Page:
0
$\begingroup$

I have a multinomial logit model with three outcome categories and a variety of (primarily binary) independent variables.

How would I go about bootstrapping the average treatment effect and its confidence interval of a binary variable?

Right now my procedure is as follows:

After running the full model as a multinomial logit I

  1. Sample with replacement to create temporary data of same length as original dataset.
  2. Reestimate the model using temporary data
  3. set set indep. variable to 0 in temporary data and predict probabilities of outcomes (using reestimated model)
  4. set set indep. variable to 1 in temporary data and predict probabilities of outcomes (using reestimated model)
  5. Take the mean of the average difference in predicted probabilities
  6. Save this mean difference in pred probabilities
  7. Repeat this process a lot of times
  8. Take mean of all the mean differences pred. probabilities for average treatment effect, Take 0.25 and 0.975 quantile for a 95% confidence interval around the mean.

The issue I am having right now is, that this seems to create very large confidence intervals. This has created a situation where a lot of the variables that are significant in the regression output no longer have an effect that is differentiable from 0.

Two questions:

  1. Is this bootstrap procedure sensible?
  2. If so, what explains the difference between the regression outputs and the bootstrap results?
$\endgroup$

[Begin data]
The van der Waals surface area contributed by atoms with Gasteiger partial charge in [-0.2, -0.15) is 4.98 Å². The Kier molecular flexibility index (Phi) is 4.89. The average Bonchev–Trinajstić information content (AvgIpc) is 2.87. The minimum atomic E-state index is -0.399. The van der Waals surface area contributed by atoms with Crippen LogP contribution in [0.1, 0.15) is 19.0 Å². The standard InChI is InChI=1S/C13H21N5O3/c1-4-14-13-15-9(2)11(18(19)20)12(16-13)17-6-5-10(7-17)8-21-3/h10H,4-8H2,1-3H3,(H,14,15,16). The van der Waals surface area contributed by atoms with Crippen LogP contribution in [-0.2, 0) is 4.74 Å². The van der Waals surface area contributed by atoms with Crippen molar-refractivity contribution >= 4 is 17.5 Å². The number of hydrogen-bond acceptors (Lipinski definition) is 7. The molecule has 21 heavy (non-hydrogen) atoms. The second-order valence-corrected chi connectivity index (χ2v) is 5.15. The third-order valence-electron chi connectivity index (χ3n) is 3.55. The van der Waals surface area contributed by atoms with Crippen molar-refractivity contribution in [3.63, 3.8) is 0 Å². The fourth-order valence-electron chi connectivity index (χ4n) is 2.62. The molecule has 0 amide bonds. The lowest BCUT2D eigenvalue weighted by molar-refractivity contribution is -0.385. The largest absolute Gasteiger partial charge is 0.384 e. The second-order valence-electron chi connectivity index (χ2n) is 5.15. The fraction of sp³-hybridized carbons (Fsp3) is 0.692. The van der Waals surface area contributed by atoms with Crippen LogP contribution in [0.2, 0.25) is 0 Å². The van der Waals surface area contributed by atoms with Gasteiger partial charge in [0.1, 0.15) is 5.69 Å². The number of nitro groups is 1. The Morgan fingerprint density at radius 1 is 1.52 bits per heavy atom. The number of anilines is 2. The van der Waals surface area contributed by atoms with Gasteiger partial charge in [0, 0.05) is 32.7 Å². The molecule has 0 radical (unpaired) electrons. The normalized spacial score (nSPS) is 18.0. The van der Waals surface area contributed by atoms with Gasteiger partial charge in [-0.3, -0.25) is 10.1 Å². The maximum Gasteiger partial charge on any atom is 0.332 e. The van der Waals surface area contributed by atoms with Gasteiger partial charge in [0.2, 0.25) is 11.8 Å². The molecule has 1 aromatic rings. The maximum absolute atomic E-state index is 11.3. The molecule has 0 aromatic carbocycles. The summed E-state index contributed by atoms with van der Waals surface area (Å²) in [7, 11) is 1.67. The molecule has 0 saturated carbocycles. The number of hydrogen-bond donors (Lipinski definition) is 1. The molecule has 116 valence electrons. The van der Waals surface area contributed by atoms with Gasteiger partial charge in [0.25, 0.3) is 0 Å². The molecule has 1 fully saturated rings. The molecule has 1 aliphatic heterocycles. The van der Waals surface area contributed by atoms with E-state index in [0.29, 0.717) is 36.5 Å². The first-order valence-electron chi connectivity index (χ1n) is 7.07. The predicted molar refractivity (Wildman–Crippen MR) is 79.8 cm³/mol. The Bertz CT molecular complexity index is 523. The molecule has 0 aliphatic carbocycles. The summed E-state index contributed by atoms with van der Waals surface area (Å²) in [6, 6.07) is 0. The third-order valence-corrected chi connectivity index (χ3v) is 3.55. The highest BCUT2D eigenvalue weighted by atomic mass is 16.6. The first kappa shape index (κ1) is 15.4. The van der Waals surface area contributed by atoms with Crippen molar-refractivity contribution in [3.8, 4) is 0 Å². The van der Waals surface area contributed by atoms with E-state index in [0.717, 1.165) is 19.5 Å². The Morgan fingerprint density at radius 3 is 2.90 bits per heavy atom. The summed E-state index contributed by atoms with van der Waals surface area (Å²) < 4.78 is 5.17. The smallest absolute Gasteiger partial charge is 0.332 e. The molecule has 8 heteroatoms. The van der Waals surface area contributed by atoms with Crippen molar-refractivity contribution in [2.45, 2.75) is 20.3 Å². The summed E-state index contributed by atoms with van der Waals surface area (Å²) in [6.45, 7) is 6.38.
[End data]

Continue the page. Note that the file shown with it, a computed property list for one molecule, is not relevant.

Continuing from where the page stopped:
2
$\begingroup$

I've done a very similar analysis using bootstrapping to find the ATE on clinical data.

  1. Your procedure seems sensible, it's just nonparametric bootstrapping, and is what I did. The percentile bootstrap CI intervals do get used, but you could look into fancier types of bootstrap confidence intervals as well.
  2. It could be that your logit model overfit/is not close to the "true model", therefore its CIs are too small. Especially, a big thing to look out for is positivity issues. Suppose your binary covariates are $W_1, W_2, W_3$ respectively, and for $(W_1, W_2, W_3) = (0,1,0)$ you only have 2 observations in this category. They're highly influential, being the only points in this category, but would likely be excluded in the bootstrapped data. This may change your estimated ATE by a lot.
$\endgroup$

Your Answer

By clicking “Post Your Answer”, you agree to our terms of service, privacy policy and cookie policy

Not the answer you're looking for? Browse other questions tagged or ask your own question.